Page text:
Tag Archive for: truth
We did “𝒕𝒉𝒆 𝒓𝒊𝒈𝒉𝒕 𝒕𝒉𝒊𝒏𝒈.”
What does it mean to be honest?
I was asked back again the next summer season.
How can you be completely honest?
“That’s just not right…let me explain further…” I said to my fellow judges.
Many years ago, on a number of occasions, after being a shortlisted awards finalist and runner-up myself, I was invited to be a judge on the National Sales Awards in the UK. The key part of the role was to attend an annual judging day, at a swanky hotel in London. There, all the shortlisted candidates would attend to be judged. Individuals and teams would be interviewed and considered one by one, by a small judging panel of sales industry experts in order to be considered for an award. Yes – I was classified as an expert – please don’t laugh!!
I recall, one year when a sales team gave a very impressive presentation, it was outstanding. My fellow judges remarked on how fresh and striking it was. I quizzed the team intensely on their efforts, their preparations and quite unique ideas, seeking clarification on how they came up with the concept and how they’d developed it into a presentation for the day.
They shared their story.
Yet, unbeknownst to the sales team, I had been a judge 2 years previously in the corresponding category, where a sales team from the same company, had given the exact, identical presentation. Something my fellow judges had thought was fresh and unique, was in fact a rehash of some ideas shared previously. Yes the presentation was outstanding, but the responses given by the sales team to my questions left me with a rather sour taste. Something wasn’t quite right, I felt we were in a sense being deceived, being played even. That’s when I then explained to my fellow judges, why I’d questioned the team so directly, seeking clarification, the way I had.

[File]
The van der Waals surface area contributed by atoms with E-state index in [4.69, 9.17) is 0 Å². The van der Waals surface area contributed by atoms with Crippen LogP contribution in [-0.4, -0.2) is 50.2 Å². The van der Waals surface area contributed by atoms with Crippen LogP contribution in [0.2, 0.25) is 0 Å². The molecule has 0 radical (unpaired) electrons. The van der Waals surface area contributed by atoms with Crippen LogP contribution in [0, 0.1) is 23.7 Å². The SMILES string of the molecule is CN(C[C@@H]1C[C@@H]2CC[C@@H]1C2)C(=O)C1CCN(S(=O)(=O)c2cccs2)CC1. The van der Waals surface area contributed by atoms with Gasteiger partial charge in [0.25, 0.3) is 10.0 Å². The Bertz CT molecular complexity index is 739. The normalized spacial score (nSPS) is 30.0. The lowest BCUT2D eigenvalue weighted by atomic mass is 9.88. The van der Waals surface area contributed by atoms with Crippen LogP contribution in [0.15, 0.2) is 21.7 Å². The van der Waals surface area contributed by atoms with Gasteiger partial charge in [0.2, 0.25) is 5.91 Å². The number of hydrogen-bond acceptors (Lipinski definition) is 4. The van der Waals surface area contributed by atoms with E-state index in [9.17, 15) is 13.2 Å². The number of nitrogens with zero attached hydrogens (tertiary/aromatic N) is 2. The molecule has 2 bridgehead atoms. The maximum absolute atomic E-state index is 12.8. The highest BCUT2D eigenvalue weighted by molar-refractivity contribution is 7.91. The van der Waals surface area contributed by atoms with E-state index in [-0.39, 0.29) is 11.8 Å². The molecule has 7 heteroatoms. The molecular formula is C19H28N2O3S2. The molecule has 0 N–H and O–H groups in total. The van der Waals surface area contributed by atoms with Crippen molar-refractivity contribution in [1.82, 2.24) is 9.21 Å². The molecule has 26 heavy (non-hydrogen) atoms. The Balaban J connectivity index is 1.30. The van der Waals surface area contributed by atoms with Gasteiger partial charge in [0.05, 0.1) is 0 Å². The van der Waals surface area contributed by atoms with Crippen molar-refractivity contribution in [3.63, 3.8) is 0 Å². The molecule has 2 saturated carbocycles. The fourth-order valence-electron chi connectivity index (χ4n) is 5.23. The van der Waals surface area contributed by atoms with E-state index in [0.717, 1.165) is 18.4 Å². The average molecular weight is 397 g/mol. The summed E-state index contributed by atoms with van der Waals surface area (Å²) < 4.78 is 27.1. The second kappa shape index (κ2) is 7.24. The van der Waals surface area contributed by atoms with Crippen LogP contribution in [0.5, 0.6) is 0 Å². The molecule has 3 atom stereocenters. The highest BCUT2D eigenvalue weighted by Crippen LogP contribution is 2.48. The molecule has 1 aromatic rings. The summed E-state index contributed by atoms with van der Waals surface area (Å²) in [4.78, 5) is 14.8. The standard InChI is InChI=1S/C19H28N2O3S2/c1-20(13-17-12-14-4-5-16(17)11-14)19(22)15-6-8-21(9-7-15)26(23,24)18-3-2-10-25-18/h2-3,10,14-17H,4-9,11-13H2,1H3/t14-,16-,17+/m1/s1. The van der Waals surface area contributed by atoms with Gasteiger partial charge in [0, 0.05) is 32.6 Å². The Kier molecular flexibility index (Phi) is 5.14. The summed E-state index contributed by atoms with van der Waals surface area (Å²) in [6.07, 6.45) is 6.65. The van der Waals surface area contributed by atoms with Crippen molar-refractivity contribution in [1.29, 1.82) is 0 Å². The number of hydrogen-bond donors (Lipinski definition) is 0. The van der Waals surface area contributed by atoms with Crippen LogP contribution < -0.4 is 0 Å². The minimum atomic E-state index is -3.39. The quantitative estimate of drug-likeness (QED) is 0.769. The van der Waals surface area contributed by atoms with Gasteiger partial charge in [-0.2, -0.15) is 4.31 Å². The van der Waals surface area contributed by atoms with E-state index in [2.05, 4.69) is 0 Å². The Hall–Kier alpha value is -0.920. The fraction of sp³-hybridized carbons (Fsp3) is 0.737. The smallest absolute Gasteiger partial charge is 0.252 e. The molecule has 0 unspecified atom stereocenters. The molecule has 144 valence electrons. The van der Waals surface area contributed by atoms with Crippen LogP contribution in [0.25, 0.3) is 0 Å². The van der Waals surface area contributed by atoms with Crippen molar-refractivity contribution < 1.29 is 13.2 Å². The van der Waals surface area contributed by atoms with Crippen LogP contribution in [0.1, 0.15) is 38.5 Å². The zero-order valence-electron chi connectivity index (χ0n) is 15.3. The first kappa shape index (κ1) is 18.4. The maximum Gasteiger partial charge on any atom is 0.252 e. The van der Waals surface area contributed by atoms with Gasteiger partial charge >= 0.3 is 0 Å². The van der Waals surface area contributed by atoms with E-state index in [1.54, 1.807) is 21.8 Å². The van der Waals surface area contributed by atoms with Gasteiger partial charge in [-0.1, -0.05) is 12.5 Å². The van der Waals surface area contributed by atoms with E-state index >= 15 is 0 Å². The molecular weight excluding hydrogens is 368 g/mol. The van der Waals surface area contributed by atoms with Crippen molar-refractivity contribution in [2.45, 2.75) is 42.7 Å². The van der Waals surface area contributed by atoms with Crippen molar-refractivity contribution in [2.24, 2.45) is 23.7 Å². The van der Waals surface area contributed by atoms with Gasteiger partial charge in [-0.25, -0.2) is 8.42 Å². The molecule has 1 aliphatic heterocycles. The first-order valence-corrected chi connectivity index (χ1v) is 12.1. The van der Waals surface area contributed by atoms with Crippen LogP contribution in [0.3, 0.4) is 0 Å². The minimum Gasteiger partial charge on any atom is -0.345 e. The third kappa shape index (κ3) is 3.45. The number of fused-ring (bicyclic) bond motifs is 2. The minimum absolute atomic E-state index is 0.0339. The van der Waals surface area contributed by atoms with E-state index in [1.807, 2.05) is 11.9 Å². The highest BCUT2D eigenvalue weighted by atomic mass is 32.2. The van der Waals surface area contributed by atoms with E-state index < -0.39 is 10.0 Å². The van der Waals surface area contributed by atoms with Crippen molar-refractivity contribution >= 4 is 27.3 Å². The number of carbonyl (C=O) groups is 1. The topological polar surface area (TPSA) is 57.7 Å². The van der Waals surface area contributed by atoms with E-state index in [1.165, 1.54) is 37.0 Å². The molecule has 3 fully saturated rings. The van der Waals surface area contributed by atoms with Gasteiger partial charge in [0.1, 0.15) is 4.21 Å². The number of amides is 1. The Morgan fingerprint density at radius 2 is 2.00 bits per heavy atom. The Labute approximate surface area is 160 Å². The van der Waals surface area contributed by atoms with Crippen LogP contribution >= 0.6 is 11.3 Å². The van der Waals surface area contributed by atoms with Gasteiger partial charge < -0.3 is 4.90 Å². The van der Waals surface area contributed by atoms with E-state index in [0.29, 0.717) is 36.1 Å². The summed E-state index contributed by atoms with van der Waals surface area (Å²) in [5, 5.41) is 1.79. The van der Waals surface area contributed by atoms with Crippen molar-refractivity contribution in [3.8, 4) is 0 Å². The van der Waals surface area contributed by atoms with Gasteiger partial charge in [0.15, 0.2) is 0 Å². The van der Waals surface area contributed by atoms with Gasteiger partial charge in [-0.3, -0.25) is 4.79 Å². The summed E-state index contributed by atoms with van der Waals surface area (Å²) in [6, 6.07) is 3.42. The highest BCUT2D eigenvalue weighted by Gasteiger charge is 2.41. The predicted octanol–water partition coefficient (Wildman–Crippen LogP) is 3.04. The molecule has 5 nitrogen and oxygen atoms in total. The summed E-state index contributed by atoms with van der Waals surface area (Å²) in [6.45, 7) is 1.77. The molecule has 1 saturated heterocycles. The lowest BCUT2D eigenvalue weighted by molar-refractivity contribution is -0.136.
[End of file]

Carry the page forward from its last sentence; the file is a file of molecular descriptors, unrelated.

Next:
After all that was said and done, the judging panel determined that the team wouldn’t make the special awards evening a few months later. Why?… Simply because they lacked genuine authenticity.
It was a powerful lesson learned for all, about the nature of truth and how it sets you free.
Authenticity is everything! It is the power to be yourself.
A few years ago, I sat listening to Brad Agle, co-author of “The Business Ethics Field Guide” on a 2 day programme of workshops in London. Frequently I recall the lesson of those 2 days.
In his keynote address, Brad asked the audience “what does dissemble mean?” Like many others in the room, I kind of thought I knew what it meant, but wasn’t exactly certain. There were a number of suggestions from the audience, before a few definitions were given that went something like this:
- to give a false or misleading appearance to; conceal the truth or real nature of:
- to put on the appearance of; feign
- to conceal one’s true motives, thoughts, etc., by some pretense; speak or act hypocritically
In that moment, for me then, it simply meant to conceal the truth or to deceive. Brad then shared some stories to bring further meaning to the point he was making which was simply this….“Never dissemble”.